Neither of us had any kind of project management experience. We competitively selected our student trainees, and for several months, spent each day on the phone together planning the project. We assembled a team of like-minded colleagues as mentors and, with luck and chutzpah, we pulled it off.
Emboldened by the experience, the next year I started a radio-training project with the National Association of Black Journalists. My then colleague Maria Martin, who founded the NPR program Latino USA, and that show's host, Maria Hinojosa, who reports for CNN, as well as NPR's Mandalit del Barco, worked on a radio project with the National Association of Hispanic Journalists. Traci started the radio-training project for the Asian-American Journalists Association. Another NPR colleague and I worked to launch a radio project with the Native American Journalists Association.
By 1999, after another successful UNITY radio project, I decided to put all of this under NPR's tent in order to raise our profile and make it much more than a minority focused radio-training program. Luckily, I had NPR's senior managers on my side. I dubbed our program Next Generation Radio. I decided to call it that because that's exactly what it is, radio done by the next generation of people who are interested in reporting and producing in public radio. In 2003, I either led and/or managed 13 different radio training projects across the country and at NPR, where college students of varying ages had the opportunity to produce a real story in real working conditions with real deadlines.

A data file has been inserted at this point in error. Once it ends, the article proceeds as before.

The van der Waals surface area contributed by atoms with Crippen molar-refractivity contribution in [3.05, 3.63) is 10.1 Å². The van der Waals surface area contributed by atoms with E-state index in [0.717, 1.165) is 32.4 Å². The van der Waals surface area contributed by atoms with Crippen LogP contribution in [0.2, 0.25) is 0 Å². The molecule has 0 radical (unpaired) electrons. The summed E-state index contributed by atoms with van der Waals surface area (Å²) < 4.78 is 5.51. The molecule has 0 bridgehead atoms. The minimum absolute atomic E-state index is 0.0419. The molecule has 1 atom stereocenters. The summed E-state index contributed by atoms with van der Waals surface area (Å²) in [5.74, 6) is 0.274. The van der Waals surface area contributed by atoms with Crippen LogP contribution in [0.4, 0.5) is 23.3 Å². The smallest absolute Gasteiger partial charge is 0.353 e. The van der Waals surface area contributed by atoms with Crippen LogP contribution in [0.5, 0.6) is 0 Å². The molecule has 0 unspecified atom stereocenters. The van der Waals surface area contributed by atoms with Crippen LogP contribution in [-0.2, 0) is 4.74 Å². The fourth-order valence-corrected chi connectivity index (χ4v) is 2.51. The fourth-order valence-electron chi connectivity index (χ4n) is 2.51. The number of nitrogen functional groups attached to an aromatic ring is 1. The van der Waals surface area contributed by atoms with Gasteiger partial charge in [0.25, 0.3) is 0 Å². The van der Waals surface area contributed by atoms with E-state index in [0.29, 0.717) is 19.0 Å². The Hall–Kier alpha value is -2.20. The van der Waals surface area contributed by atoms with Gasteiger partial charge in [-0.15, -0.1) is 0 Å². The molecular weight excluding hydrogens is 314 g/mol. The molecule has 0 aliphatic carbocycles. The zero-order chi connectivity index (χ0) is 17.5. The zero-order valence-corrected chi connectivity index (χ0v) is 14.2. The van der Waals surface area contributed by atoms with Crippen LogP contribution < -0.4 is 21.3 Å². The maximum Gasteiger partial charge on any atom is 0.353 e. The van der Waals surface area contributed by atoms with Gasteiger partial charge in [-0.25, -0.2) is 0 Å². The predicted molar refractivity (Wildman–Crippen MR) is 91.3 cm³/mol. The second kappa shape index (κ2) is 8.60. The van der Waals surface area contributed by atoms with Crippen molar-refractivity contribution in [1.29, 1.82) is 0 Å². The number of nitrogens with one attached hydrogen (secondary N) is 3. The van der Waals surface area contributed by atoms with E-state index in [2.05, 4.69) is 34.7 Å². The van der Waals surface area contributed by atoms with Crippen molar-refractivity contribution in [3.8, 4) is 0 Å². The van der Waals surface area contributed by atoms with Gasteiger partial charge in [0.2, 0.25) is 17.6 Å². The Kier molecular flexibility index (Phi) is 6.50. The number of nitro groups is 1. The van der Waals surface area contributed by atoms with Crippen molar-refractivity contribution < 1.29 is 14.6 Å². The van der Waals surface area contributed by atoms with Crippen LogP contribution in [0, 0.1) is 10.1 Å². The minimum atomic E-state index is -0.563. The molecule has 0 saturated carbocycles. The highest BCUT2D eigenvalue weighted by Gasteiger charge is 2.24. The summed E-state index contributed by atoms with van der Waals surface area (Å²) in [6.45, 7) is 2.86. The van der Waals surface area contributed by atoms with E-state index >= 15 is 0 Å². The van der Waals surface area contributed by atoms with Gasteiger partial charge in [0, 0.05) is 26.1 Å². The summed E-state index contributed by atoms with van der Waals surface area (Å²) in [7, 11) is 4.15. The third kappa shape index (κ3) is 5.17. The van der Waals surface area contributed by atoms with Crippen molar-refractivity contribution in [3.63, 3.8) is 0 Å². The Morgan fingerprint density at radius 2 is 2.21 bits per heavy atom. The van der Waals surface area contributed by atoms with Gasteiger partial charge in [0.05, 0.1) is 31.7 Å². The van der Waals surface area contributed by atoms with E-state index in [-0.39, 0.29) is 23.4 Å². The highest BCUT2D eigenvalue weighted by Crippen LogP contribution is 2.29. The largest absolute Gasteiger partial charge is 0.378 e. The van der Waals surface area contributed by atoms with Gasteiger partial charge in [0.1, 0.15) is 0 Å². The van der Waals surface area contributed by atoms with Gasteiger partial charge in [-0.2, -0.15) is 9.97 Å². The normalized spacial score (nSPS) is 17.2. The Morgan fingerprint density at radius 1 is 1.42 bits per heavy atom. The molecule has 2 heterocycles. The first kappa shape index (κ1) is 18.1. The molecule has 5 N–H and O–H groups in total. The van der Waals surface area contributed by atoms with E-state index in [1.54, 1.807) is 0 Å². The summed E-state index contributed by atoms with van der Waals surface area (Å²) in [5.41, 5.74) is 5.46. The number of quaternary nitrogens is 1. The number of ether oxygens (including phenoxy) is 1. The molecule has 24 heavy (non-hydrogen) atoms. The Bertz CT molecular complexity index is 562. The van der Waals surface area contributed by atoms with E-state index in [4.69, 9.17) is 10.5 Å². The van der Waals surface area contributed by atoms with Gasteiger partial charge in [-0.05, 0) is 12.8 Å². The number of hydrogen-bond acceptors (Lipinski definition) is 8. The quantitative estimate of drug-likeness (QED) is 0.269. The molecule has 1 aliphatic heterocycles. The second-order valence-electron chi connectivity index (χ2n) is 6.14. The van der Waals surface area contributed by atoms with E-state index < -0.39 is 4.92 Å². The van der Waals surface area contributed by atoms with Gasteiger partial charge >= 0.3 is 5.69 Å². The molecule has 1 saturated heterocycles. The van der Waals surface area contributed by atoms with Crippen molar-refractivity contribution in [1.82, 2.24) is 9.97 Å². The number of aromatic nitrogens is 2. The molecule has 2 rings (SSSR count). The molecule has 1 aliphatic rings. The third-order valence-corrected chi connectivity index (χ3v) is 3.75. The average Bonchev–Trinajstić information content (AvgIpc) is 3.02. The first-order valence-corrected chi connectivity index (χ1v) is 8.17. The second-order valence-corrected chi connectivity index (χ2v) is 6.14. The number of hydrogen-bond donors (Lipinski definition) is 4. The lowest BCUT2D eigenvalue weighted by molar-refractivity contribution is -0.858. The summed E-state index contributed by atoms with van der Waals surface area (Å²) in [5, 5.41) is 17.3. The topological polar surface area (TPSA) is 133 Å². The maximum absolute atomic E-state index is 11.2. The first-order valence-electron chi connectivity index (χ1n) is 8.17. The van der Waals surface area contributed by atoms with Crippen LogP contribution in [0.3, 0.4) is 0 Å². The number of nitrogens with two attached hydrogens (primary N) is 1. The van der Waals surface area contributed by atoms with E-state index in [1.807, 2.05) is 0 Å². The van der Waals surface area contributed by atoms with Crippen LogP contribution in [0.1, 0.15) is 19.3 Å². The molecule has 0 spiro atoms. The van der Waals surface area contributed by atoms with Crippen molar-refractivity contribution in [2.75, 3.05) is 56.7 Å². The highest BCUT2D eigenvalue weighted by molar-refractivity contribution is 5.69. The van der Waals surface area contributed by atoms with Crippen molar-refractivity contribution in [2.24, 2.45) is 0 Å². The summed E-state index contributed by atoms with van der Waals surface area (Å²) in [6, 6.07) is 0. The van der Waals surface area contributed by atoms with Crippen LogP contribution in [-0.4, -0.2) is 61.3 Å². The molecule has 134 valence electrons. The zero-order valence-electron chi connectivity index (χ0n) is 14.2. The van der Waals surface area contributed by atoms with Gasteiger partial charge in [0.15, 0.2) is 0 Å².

Another interruption. One of our next gen participants from a project we did with Heineken and Billboard Magazine in 2000 for commercial Spanish language radio stations just called. She's now doing public relations in DC and wanted to give me her contact information. We've been training students who speak both Spanish and English for four years now as part of our overall partnership with the NAHJ.
A mentor on our NAHJ radio projects has given me the Spanish nickname "Padrino" or "Godfather."
A major factor in the development of Next Generation Radio has been the Internet. In 1999, at the height of the dot-com craziness, a former colleague and I started our own Internet company we called Freshwav.com. (I kept my NPR producing and directing job.) We wanted to take all those people with radio programs who were not being heard and edit or produce them and put their programs on the Internet for a small fee. Not many people had high-speed connections then, we had no money, and no one wanted to pay for our services. We crashed, alongside hundreds of other start-ups. As a good friend of mine who also experienced a dot-com crash wisely advised me, "You should be burning other people's money, not your own."